Asteroid zooms in for close encounter

A rather large asteroid is about to make the closest scrape with Earth that has ever been predicted in advance. Monster space rock YU55, which is more than 400 metres wide will be nearest at 11.28 UT tomorrow, 8 November.

Smoothed Arecibo image of asteroid YU55 from 2010 (NASA)
Smoothed Arecibo image of asteroid YU55 from 2010 (NASA)

Its orbit will bring the asteroid to a distance of 324,600 km (201,700 miles) which is considerably closer than the Moon 384,000 km (240,000 miles) away from us.

The asteroid is labelled 2005 YU55, a catalogue number that also indicates the year in which it was discovered, and it is of a type called a Potentially Hazardous Object because it regularly crosses the Earth’s path through space. But there is no danger of a collision this time.

No large asteroid has been observed before to skim so close to the Earth. A closer encounter with another huge asteroid in 1976 went unnoticed at the time because that object was not discovered until last year (2010). Amateur astronomers with clear skies in the UK will be able to view tonight’s flyby through medium-sized telescopes. It will appear as a faint star but moving rapidly from the constellation of Aquila to Pegasus in just a few hours.

Robin Scagell, of the UK’s Society for Popular Astronomy, told Skymania: “Many of our members will be trying to spot the asteroid as it makes this historic close approach. It will look like a faint point of light through their telescopes but it will be striking how quickly it moves against the starry background.”

NASA experts are preparing two giant radio telescopes in its Deep Space Network – one at Goldstone, California, and the other at Arecibo, in Puerto Rico – to bounce radar signals off the asteroid and help them map its dark surface.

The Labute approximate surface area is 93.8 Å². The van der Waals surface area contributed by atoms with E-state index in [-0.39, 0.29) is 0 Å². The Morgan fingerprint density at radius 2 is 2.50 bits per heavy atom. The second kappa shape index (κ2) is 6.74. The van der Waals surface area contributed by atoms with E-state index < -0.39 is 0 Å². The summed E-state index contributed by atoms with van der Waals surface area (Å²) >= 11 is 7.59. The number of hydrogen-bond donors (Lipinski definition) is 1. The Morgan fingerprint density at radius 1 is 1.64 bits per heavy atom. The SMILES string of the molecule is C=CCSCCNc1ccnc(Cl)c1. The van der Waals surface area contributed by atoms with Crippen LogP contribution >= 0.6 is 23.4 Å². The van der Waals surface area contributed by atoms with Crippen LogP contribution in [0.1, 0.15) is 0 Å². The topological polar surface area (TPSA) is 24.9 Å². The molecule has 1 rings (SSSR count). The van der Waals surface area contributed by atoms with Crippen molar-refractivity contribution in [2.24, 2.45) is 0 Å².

The Arecibo dish made similar radar observations of the asteroid last year and showed it is roughly spherical and is slowly spinning, turning once every 18 hours. A European space telescope called Herschel, positioned more than 900,000 miles from Earth, will make infrared observations of YU55 two days after its flyby to measure its temperature and tell what rocks it is made of.

The near miss is a reminder that space is a cosmic shooting gallery and that Earth faces a real threat of asteroid impacts in the future. One with Apophis in 2036, though highly unlikely, can still not be entirely ruled out.

Impact expert Dr Emily Baldwin, of Astronomy Now magazine, told Skymania: “Asteroids do sometimes make close passes of the earth but this one is nothing to worry about. The close up view will give astronomers the chance to look at the type of object that might pose a risk another time. It will also tell us more about the nature of the rocks that went into building our own planet.”

YU55, which was discovered by a robotic telescope in Arizona scanning the skies for threatening objects as part of NASA’s Spacewatch programme, orbits the Sun every 14 months or so. But its trajectory has been precisely calculated and there is absolutely no risk of it hitting us for at least 100 years.

An enounter with planet Venus in 2029 will alter the asteroid’s orbit slightly, but not enough to cause a threat at its next close approach to Earth in 2041.

In September a survey suggested that NASA has managed to discover 93 per cent of all asteroids more than 1km wide that pose a threat to the Earth. They have detected 911 of an estimated 981 big enough to collide with the force to devastate cities and cause tsunamis.

Paul Sutherland

Paul Sutherland

I have been a professional journalist for nearly 40 years. I write regularly for science magazines including BBC Sky at Night magazine, BBC Focus, Astronomy Now and Popular Astronomy. I have also authored three books on astronomy and contributed to others.
Paul Sutherland

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Paul Sutherland

I have been a professional journalist for nearly 40 years. I write regularly for science magazines including BBC Sky at Night magazine, BBC Focus, Astronomy Now and Popular Astronomy. I have also authored three books on astronomy and contributed to others.

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